If you have children and are divorcing, your focus should be on effectively co-parenting after divorce.
Below are five suggestions that will make co-parenting easier and, in the long-run, put your children in a position of suffering fewer negative consequences of your divorce.
What Should You Do when Co-Parenting After Divorce?
Choose Shared Custody
I realize that not all situations are optimal for shared or 50/50 custody, but, if there are two loving and involved parents concerned the best thing you can do for your children is give them equal time with each parent.
Your main priority during and after your divorce should be to effectively co-parent your children. Beginning the divorce process by being willing to share your child with each other, in spite of any negative feelings you have, is a good place to start. Divorce will end your marriage; it won’t end your role as a parent, and let’s face it: if you have children you will be forever connected to each other. You might as well put your best foot forward when dealing with that lifelong situation.
Put Parenting First
Divorce does not end your responsibility to care for your child’s financial and emotional needs. The emotional or financial stress you are experiencing does not come before putting your children’s needs first.
Don’t fall prey to the belief that children are resilient and once you deal with the divorce process you can deal with your child’s issues. Be present and able to do what you need to do to make sure their life runs smoothly during and after your divorce. Keep their schedule as normal as possible. Don’t uproot them from school, friends, or family. If you’ve moved out of the marital home, talk to your children daily and see them several times a week.
You may have needs but those needs will never trump the need your child has to feel secure.
Don’t Put Your Children in the Middle
A concerned and loving parent does everything within their power to keep divorce from hurting their children. These parents do not expect their child to share their anger or resentment toward the other parent.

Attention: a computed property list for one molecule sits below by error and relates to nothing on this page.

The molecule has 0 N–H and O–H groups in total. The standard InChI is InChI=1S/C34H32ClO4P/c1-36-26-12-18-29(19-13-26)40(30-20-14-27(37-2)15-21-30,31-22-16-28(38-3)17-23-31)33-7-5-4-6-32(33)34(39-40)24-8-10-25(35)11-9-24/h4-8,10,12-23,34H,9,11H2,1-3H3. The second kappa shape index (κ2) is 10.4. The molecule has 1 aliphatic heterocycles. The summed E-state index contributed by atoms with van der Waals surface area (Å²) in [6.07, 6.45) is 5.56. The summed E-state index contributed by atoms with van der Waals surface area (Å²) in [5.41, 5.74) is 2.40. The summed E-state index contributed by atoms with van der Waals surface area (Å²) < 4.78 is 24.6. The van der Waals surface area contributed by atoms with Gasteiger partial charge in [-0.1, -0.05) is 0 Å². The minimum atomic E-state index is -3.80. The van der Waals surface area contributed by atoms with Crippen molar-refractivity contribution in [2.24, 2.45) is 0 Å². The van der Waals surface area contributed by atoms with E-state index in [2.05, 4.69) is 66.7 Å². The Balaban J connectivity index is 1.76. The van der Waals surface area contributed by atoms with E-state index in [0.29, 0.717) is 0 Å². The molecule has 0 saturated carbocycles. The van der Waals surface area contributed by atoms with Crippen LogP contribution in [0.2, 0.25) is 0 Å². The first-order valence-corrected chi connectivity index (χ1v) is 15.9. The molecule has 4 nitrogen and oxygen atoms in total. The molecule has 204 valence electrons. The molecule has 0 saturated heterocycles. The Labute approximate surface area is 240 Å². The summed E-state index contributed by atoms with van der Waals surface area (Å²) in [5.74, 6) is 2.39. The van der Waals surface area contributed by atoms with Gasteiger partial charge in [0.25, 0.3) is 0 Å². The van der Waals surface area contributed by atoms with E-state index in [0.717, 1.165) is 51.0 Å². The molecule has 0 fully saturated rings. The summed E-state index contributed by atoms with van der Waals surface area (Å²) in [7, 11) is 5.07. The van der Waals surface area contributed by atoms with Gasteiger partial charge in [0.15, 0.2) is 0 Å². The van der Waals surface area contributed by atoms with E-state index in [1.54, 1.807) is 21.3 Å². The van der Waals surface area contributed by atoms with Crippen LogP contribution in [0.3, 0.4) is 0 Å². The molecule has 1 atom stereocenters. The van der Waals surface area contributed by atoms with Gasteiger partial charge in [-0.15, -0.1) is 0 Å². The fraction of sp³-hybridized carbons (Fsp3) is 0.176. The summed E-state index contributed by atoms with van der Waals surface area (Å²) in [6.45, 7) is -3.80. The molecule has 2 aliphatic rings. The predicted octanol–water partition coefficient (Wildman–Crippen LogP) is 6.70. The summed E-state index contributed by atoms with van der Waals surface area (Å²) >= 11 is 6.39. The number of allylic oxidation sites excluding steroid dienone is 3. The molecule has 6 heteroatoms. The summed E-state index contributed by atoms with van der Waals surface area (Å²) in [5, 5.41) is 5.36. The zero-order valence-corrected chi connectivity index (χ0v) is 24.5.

Your child will take his/her cues from you. If you treat the other parent with respect and civility it frees your child up to feel safe loving you both. If you disrespect the other parent or share anger at the other parent with your child, that puts the child in a position of feeling as if they have to choose sides.
Don’t share private information about the divorce with your child. Listen to your child when they express their feelings and validate, not dismiss, those feelings. Don’t use your child as a messenger between his/her parents. Allow your child to be a child by remaining the mature, adult parent during and after your divorce.
Don’t Try to Turn Your Child Against the Other Parent
Cutting a child off from the other parent causes that child undue emotional pain and stress. You may not like the other parent, you may not believe the other parent capable of parenting, but it is not your place to decide whether the other parent has a right to parent their child.
Parental Alienation is the willful withholding of a child from the other parent. Some parents use their children as a weapon against the other parent if they feel they have been wronged. What better way to hurt someone than to restrict their ability to spend time with and openly love their child?
The problem with parental alienation is it backfires. If you, as a parent, engage in alienating a child from a loving, caring parent, that child will one day realize they were used by you, and then you will find yourself the focus of that child’s anger. In other words, you aren’t hurting the other parent when you attempt to alienate their child; you are hurting yourself and endangering your future relationship with your child.
If, for some reason, shared parenting is not the situation for your children, be flexible when it comes to visitation with the non-custodial parent. Don’t hold your child or the other parent to a rigid “once-a-week-and-every-other-weekend” schedule.
If your child is involved in sports or after-school activities, allow the other parent to share the responsibility and pleasure of those activities with your child. If your ex calls and wants to take the child out for a burger or movie and it isn’t his “night,” let your child decide whether to go or not.
The key when co-parenting after divorce is to make time with the other parent child-focused, not parent-focused. In other words, if your child has a desire to spend time with the other parent, make your decisions based on the child’s needs and desires, not on your needs and desires.